vs. Two in the Bush
There’s an old joke about two hikers who encounter a hungry grizzly bear. The first hiker thinks he has to out-run the bear. The second, smarter hiker knows that he has to outrun . . his hiking companion.
In a nutshell, that captures the dilemma facing buyers trying to decide how much to offer for a home.
After all the Comparative Market Analyses (“CMA’s”), number crunching, and buyer gut checks, the winning offer is . . . whatever is likely to trump the competition.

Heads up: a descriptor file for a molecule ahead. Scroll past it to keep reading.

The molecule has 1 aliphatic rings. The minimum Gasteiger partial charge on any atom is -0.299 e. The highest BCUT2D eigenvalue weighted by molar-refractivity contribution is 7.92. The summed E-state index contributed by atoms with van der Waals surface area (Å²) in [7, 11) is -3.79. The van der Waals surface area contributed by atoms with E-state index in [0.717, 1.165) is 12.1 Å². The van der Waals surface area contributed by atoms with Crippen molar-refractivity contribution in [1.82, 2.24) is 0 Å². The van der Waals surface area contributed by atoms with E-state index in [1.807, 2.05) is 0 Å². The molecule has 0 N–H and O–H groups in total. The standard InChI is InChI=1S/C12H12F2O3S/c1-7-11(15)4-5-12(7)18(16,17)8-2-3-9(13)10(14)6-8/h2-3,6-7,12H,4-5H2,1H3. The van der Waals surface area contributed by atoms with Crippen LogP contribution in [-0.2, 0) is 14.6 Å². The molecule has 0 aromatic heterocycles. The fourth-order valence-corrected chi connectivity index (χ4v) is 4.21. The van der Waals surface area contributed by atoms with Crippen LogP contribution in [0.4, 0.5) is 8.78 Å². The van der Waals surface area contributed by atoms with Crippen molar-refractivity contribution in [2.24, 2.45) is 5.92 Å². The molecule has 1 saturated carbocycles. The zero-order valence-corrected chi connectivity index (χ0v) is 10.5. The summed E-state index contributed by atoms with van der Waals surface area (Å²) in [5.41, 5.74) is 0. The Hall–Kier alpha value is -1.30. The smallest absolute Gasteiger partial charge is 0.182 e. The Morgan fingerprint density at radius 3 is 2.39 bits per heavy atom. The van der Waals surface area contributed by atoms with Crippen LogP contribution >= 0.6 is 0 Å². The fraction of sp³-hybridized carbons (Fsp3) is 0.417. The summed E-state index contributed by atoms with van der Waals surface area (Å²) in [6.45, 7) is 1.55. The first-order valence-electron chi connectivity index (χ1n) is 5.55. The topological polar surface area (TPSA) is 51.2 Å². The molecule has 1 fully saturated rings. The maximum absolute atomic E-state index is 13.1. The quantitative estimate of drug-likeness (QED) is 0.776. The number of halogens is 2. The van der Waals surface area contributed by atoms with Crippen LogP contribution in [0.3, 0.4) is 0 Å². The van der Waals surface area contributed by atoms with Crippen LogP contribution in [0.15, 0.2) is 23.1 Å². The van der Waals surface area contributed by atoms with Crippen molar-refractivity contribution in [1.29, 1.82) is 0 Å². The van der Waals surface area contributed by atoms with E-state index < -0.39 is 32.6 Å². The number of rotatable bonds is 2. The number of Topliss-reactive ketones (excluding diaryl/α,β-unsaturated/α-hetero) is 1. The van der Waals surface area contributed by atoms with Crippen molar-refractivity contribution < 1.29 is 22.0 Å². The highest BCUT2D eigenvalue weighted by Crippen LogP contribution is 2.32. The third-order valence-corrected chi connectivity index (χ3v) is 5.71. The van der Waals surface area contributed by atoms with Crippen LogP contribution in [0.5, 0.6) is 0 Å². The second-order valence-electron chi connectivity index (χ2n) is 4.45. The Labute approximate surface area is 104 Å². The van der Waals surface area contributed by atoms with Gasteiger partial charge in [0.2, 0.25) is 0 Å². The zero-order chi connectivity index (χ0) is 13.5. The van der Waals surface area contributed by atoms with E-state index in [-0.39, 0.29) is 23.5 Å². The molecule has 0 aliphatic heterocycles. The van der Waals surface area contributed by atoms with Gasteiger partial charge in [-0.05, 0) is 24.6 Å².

In a bidding war with multiple offers, that calculation is explicit. However, even when there is only one Buyer on the scene at any given time — the typical case — that Buyer must still guess the minimum the Seller will accept, vs. waiting for another, better offer.
A bird in the hand vs. two in the bush is a toss-up. So, my counsel to Buyers is to try to offer a bird and one-quarter or a bird and one-half — that is, make the offer tempting enough that the incremental amount that the Seller might hope to get by waiting isn’t worth the risk.